Physicians "missing in action": Family perspectives on physician and staffing problems in end-of-life care in the nursing home

Renée R. Shield, Terrie Wetle, Joan Teno, Susan C. Miller, Lisa Welch

Research output: Contribution to journalArticlepeer-review

79 Scopus citations

Abstract

OBJECTIVES: To understand the roles of physicians and staff in nursing homes in relation to end-of-life care through narrative interviews with family members close to a decedent. DESIGN: Qualitative follow-up interviews with 54 respondents who had participated in an earlier national survey of 1,578 informants. SETTING: Brown University interviewers conducted telephone interviews with participants throughout the United States. PARTICIPANTS: The 54 participants agreed to a follow-up qualitative interview and were family members or close to the decedent. MEASUREMENTS: A five-member, multidisciplinary team to identify overarching themes taped, transcribed, and then coded interviews. RESULTS: Respondents report that healthcare professionals often insufficiently address the needs of dying patients in nursing homes and that "missing in action" physicians and insufficient staffing create extra burdens on dying nursing home residents and their families. CONCLUSION: Sustained efforts to increase the presence of physicians and improve staffing in nursing homes are suggested to improve end-of-life care for dying residents in nursing homes.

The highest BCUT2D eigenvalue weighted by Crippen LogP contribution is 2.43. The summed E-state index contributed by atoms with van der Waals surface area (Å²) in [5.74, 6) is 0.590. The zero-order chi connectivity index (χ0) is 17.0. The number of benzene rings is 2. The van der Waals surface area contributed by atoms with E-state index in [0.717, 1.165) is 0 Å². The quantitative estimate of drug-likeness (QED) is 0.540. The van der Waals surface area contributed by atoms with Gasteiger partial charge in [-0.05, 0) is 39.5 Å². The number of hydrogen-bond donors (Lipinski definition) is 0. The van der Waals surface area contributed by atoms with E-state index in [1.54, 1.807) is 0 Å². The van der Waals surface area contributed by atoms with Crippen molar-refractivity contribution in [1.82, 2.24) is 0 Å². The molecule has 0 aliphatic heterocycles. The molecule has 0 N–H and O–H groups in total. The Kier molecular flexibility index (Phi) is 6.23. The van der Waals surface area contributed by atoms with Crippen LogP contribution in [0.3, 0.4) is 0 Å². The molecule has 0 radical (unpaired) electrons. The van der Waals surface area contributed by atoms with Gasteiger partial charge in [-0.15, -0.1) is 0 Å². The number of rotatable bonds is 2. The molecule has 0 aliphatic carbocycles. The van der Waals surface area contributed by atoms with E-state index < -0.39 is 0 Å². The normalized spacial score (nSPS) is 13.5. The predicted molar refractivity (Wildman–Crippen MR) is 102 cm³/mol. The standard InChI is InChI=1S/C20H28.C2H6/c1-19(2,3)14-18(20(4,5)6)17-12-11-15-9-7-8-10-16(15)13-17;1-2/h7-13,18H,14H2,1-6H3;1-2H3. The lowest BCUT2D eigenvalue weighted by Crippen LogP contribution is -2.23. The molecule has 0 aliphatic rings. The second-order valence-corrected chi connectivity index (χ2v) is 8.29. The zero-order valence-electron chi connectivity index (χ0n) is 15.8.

Original languageEnglish (US)
Pages (from-to)1651-1657
Number of pages7
JournalJournal of the American Geriatrics Society
Volume53
Issue number10
DOIs
StatePublished - Oct 1 2005

Keywords

  • End-of-life care in nursing homes
  • Family perceptions of nursing home care
  • Physicians in nursing homes

ASJC Scopus subject areas

  • Geriatrics and Gerontology

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